In the light of these considerations, the measure of world imbalance employed in this paper is defined as the sum of the deficits of all deficit countries other than the United States, measured by reserve movements (as in Table 1), plus extraordinary financing received. This indicator is shown in Chart 1 and in the last line but one of Table 2.

Chart 1.
Chart 1.

Suggested Measure of Imbalance in World Payments, 1947–581

(In billions of U.S. dollars)

Citation: IMF Staff Papers 1962, 003; 10.5089/9781451968873.024.A003

1 Defined as the sum of the balance of payments deficits of all deficit countries, excluding the United States; see text, pages 346 and 351.
Table 2.

Surplus and Deficit Countries, Excluding United States: Reserve Movements and Extraordinary Financing Received, 1947–581

(In billions of U.S. dollars)

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No sign indicates credit; minus sign indicates debit. For the definition of reserve movements, see Table 1, footnote 1. For definition of extraordinary financing, see Part III of text (p. 354).

For countries included in this group, see Table 5 (p. 365).

Total surpluses and total deficits have been derived from the detailed figures shown in this table in billions of dollars. Net totals have been derived from figures in millions of dollars; therefore, the sums of total surpluses and deficits may not equal the net totals shown.

See page 351.

Like any index, a measure of world imbalance cannot be a fully rational number. First, a world total of balance of payments deficits must give equal weight to each movement of the same magnitude even though a loss of reserves of a certain size is much more uncomfortable for a country with small reserves than it is for one with large reserves. Second, for any given country, losses of the same amount become progressively harder to take as its reserves shrink from month to month and year to year. Finally, the adequacy of reserves may be greatly altered by shifts in a country’s world position and by shifts in public confidence. Losses that could be looked upon with equanimity if the underlying position were absolutely sound, might under different circumstances be alarming. Yet the index would register both situations in the same way. Aside from these more fundamental considerations, it is, of course, unavoidable that the elements entering the actual calculation of the index must, to some extent, be delimited arbitrarily.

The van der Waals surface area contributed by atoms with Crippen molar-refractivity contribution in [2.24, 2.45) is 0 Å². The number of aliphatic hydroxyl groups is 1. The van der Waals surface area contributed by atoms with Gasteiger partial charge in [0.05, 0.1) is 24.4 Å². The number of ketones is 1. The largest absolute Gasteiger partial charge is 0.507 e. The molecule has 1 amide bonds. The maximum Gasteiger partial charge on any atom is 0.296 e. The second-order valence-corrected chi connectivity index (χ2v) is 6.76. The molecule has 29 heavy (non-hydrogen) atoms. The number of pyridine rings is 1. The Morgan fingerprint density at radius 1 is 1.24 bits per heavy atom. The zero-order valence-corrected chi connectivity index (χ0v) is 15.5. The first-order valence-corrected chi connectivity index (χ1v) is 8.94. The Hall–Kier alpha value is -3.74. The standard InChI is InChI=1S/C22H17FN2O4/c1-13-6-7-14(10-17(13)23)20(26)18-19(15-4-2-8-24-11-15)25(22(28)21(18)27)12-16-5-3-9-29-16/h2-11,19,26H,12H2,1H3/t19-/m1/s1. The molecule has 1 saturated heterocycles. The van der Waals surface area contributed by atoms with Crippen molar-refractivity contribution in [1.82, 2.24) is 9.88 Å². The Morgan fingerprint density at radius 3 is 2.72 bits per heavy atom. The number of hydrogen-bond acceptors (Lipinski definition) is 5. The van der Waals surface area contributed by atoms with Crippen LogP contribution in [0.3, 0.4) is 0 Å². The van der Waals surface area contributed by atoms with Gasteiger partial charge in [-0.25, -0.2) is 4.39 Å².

The index adopted in Table 2 is admittedly not satisfactory for 1958 and would not be at all suitable for the years since then. The main reason is that in this recent period the balance of payments problem of the United States can no longer be disregarded in a measure of world imbalance. Moreover, volatile private capital has recently played a far greater role than ever before in balance of payments developments. At times, these flows are equilibrating; at other times, disequilibrating. Since inflows and outflows of such capital may lead to balance over a few years, consideration must be given to whether, in the analysis of balance of payments developments in recent years, the concept of over-all balance should be supplemented by a concept of basic balance which includes these volatile capital flows below the line. In addition to these conceptual problems, the statistical problems of reconciling surpluses and deficits have recently become more complex. In particular, it has become difficult to reconcile reserve movements separately, apart from changes in commercial bank assets and liabilities, because it has become customary for some countries to hold part of their reserves, not directly in the reserve centers, but through commercial banks in other countries, e.g., in the form of Euro-dollars. For all these reasons, it has been considered desirable to confine the present paper to the period 1947–58 and to make developments after 1958 the subject of a later study.

I. Coverage of Tables